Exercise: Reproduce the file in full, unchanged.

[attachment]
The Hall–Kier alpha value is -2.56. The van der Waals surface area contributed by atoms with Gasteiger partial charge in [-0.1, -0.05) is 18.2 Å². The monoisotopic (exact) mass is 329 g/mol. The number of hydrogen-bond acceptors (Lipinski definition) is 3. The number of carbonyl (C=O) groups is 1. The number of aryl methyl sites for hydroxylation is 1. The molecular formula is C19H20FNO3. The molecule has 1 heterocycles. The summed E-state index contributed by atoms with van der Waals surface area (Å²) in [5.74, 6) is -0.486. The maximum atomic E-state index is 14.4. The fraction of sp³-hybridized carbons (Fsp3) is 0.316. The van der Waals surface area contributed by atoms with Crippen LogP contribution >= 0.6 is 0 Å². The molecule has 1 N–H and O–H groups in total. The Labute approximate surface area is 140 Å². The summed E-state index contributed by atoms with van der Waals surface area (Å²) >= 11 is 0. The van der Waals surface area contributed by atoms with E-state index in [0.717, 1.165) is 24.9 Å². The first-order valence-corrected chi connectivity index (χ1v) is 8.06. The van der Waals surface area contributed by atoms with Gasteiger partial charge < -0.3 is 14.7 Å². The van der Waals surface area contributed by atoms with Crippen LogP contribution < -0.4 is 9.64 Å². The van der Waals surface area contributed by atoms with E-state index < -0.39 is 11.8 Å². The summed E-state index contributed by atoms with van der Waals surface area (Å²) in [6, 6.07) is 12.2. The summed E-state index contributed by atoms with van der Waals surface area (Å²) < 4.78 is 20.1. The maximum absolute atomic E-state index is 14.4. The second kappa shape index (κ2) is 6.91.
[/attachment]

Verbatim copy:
The Hall–Kier alpha value is -2.56. The van der Waals surface area contributed by atoms with Gasteiger partial charge in [-0.1, -0.05) is 18.2 Å². The monoisotopic (exact) mass is 329 g/mol. The number of hydrogen-bond acceptors (Lipinski definition) is 3. The number of carbonyl (C=O) groups is 1. The number of aryl methyl sites for hydroxylation is 1. The molecular formula is C19H20FNO3. The molecule has 1 heterocycles. The summed E-state index contributed by atoms with van der Waals surface area (Å²) in [5.74, 6) is -0.486. The maximum atomic E-state index is 14.4. The fraction of sp³-hybridized carbons (Fsp3) is 0.316. The van der Waals surface area contributed by atoms with Crippen LogP contribution >= 0.6 is 0 Å². The molecule has 1 N–H and O–H groups in total. The Labute approximate surface area is 140 Å². The summed E-state index contributed by atoms with van der Waals surface area (Å²) >= 11 is 0. The van der Waals surface area contributed by atoms with E-state index in [0.717, 1.165) is 24.9 Å². The first-order valence-corrected chi connectivity index (χ1v) is 8.06. The van der Waals surface area contributed by atoms with Gasteiger partial charge < -0.3 is 14.7 Å². The van der Waals surface area contributed by atoms with Crippen LogP contribution < -0.4 is 9.64 Å². The van der Waals surface area contributed by atoms with E-state index < -0.39 is 11.8 Å². The summed E-state index contributed by atoms with van der Waals surface area (Å²) in [6, 6.07) is 12.2. The summed E-state index contributed by atoms with van der Waals surface area (Å²) < 4.78 is 20.1. The maximum absolute atomic E-state index is 14.4. The second kappa shape index (κ2) is 6.91.